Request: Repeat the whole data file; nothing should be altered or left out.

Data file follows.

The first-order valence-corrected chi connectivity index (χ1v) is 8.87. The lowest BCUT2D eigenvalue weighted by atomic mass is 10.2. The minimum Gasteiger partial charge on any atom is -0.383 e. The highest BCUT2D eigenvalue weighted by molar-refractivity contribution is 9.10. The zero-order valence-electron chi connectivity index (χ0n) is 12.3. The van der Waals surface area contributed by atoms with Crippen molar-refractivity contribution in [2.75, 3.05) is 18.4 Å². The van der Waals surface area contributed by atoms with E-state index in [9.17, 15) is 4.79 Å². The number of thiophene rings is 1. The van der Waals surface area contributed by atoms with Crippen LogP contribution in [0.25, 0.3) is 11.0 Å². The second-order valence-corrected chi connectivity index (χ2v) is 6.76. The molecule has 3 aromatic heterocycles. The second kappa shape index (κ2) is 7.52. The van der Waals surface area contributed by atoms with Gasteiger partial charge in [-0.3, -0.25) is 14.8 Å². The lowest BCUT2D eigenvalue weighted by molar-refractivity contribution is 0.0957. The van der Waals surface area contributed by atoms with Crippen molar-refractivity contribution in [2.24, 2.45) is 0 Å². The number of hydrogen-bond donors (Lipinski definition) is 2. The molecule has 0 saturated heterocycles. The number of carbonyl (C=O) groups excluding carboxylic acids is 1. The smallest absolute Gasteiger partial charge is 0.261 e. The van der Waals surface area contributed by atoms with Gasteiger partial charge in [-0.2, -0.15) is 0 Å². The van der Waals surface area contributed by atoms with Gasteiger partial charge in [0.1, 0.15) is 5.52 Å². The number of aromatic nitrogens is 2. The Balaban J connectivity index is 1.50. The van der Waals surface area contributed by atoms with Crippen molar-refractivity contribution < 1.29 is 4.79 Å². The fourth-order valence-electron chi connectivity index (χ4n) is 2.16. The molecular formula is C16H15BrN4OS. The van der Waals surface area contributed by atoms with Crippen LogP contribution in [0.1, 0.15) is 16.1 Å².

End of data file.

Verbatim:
The first-order valence-corrected chi connectivity index (χ1v) is 8.87. The lowest BCUT2D eigenvalue weighted by atomic mass is 10.2. The minimum Gasteiger partial charge on any atom is -0.383 e. The highest BCUT2D eigenvalue weighted by molar-refractivity contribution is 9.10. The zero-order valence-electron chi connectivity index (χ0n) is 12.3. The van der Waals surface area contributed by atoms with Crippen molar-refractivity contribution in [2.75, 3.05) is 18.4 Å². The van der Waals surface area contributed by atoms with E-state index in [9.17, 15) is 4.79 Å². The number of thiophene rings is 1. The van der Waals surface area contributed by atoms with Crippen LogP contribution in [0.25, 0.3) is 11.0 Å². The second-order valence-corrected chi connectivity index (χ2v) is 6.76. The molecule has 3 aromatic heterocycles. The second kappa shape index (κ2) is 7.52. The van der Waals surface area contributed by atoms with Gasteiger partial charge in [-0.3, -0.25) is 14.8 Å². The lowest BCUT2D eigenvalue weighted by molar-refractivity contribution is 0.0957. The van der Waals surface area contributed by atoms with Crippen molar-refractivity contribution in [2.24, 2.45) is 0 Å². The number of hydrogen-bond donors (Lipinski definition) is 2. The molecule has 0 saturated heterocycles. The number of carbonyl (C=O) groups excluding carboxylic acids is 1. The smallest absolute Gasteiger partial charge is 0.261 e. The van der Waals surface area contributed by atoms with Gasteiger partial charge in [-0.2, -0.15) is 0 Å². The van der Waals surface area contributed by atoms with Gasteiger partial charge in [0.1, 0.15) is 5.52 Å². The number of aromatic nitrogens is 2. The Balaban J connectivity index is 1.50. The van der Waals surface area contributed by atoms with Crippen molar-refractivity contribution < 1.29 is 4.79 Å². The fourth-order valence-electron chi connectivity index (χ4n) is 2.16. The molecular formula is C16H15BrN4OS. The van der Waals surface area contributed by atoms with Crippen LogP contribution in [0.1, 0.15) is 16.1 Å².